Disclaimer: This story details eating disorders and may be triggering to some.
“From woman to man: It took me 29 years to realize I’m transgender.
Transgender, also known as transsexuality or transidentity, means that you do not identify with the gender you were assigned at birth. Transmen like me are men who were born in the biological body of a woman, transwomen vice versa. It took me 29 years to understand there is nothing wrong with me, actually, but with the connection to my body.
Some transgender people feel this dichotomy very early. During my childhood, however, I didn’t notice anything at all. The beauty of being a child is, I mean, that gender, girl or boy, doesn’t play a role yet (unless parents attach a certain importance to it). Even as a biological girl, you can run around in your underpants without bothering anyone. I loved Playmobil and dinosaurs. That’s not to say I never played with dolls, but they weren’t my favorite toys. I loved to run around outside, climb, play in the mud, and catch animals. In kindergarten, I developed a quite dominant streak when playing with other girls. I never liked to wait for others, I was the one who set the tone. I started playing computer games at the age of 6, at first simple jump ’n’ run or racing games, at a later age primarily role-playing games (with male roles), simulations and strategy games. I even started writing stories because they gave me the freedom to create my own realities.
When I was 10 years old – in full Harry Potter mania, sometimes I even dressed up like him, with glasses and scar and cape – I started menstruating. To this day, I can’t describe what that did to me. ‘Overwhelmed’ is an understatement. I was so ‘overwhelmed’ that I even pretended at first that nothing had happened. But when the bleeding continued, I panicked. My world came crashing down. My breasts started growing and wouldn’t go away. At one point I was so desperate that I just started beating on them until I had bruises. I never told my parents about it because I was so ashamed that I wanted to deal with it on my own. In retrospect, I wished that my younger self had sought help and not wanted to go through everything alone. I was still a child in my head who had to cope with these physical changes!
While my female friends began to put on makeup and dress fancy, I cared very little about my appearance. Due to the fact that my body was changing so quickly, I preferred to wear loose clothes. They all started giggling when boys were nearby, while I didn’t want to know anything about it. To be honest, I didn’t want anyone to find me attractive because, after all, I found myself incredibly ugly. The idea that someone could touch this body was absolutely terrifying to me!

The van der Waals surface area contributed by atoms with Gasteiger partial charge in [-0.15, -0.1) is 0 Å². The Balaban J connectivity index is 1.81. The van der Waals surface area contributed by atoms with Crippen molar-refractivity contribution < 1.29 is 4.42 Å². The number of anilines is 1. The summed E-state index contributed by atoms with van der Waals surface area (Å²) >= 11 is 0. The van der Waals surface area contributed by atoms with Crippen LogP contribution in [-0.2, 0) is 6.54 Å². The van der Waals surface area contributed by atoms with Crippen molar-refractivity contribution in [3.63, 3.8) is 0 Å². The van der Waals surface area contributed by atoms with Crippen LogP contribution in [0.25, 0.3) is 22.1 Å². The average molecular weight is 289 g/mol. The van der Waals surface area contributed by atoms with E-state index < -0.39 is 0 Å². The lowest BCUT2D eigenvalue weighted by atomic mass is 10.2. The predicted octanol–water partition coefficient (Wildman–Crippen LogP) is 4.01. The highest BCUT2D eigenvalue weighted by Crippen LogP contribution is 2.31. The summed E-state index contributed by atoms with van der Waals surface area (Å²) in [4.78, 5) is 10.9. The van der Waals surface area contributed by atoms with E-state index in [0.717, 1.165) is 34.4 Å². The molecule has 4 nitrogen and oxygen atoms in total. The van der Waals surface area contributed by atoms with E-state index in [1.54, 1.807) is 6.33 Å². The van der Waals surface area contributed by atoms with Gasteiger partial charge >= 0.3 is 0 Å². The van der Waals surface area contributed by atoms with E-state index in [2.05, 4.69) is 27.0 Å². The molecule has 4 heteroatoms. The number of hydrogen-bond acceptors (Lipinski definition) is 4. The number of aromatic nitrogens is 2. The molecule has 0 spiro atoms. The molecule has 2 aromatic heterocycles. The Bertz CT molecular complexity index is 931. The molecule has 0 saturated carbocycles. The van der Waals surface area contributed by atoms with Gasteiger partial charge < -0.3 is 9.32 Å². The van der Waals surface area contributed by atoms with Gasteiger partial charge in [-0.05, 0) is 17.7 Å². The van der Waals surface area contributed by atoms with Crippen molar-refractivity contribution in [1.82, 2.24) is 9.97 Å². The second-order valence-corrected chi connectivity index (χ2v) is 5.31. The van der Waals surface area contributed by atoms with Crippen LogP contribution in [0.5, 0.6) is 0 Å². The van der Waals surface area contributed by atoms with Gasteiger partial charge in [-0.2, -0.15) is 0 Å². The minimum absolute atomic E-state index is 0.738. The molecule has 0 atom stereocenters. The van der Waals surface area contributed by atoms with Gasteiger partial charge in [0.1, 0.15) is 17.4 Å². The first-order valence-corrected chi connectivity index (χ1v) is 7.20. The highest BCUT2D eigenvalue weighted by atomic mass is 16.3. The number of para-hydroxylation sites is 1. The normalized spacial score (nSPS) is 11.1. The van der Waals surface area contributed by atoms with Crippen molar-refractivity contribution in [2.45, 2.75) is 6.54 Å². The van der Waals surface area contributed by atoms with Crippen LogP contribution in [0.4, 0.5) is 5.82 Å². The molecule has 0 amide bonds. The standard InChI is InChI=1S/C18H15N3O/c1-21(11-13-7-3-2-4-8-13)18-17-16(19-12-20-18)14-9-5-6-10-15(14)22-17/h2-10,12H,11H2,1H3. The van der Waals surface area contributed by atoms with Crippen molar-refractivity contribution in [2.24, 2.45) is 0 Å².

So, by the time I got interested in boys, I was almost 14. However, hormones hit me so hard I could barely control myself. My first sexual experiences were absolutely traumatizing for me. But even in this case, I wanted to work this sh*t out with myself, which led me to developing severe eating disorders. I was just 15 years when I was hospitalized on the verge of starvation with a body mass index of 10. My body was no more than a skeleton. I had starved myself of every feminine curve that had made me despair. I had lost my period, which is, by the way, the only fond memory I have of that time (unfortunately, it came back five years later during my studies, another shocking moment). What was left of me then was a crushed soul that could not continue living in this state. But I didn’t give up. Why? Because 15 is no fu*king age to die! I started eating again the moment I realized how close the call was. I wanted to get through this and find a way out so I could eventually be happy with myself one day. I didn’t know how. But I tried everything to survive, and obviously, I did! At the age of 19, I graduated from high school – despite countless other hospital stays, despite repeating my final year, and despite anorexia and bulimia that dominated my daily routine.
When I started studying biology and moved out of my parents’ house, my eating disorders rapidly disappeared. Having my own apartment was completely new to me and gave me the feeling that I was finally taking control of my life. I graduated in 2014 in the top 5% of my class. Was I happy then? No, because my body dysphoria continued to cause tremendous problems. I still couldn’t find a solution to why I was so at odds with myself. It seemed that all the other women in my age got everything together! They had great clothing styles, could put on beautiful makeup or do fancy hairstyles. At 22, I didn’t even know how many layers and types of makeup there actually were! Everything beyond mascara and eyeliner was a closed book for me (yes, I know there are YouTube makeup tutorials, but no, they didn’t help me). I loved hoodies and leggings with jean shorts. Looked silly but was comfortable, kind of form fitting and (thankfully!) not a dress. Dresses were hell for me!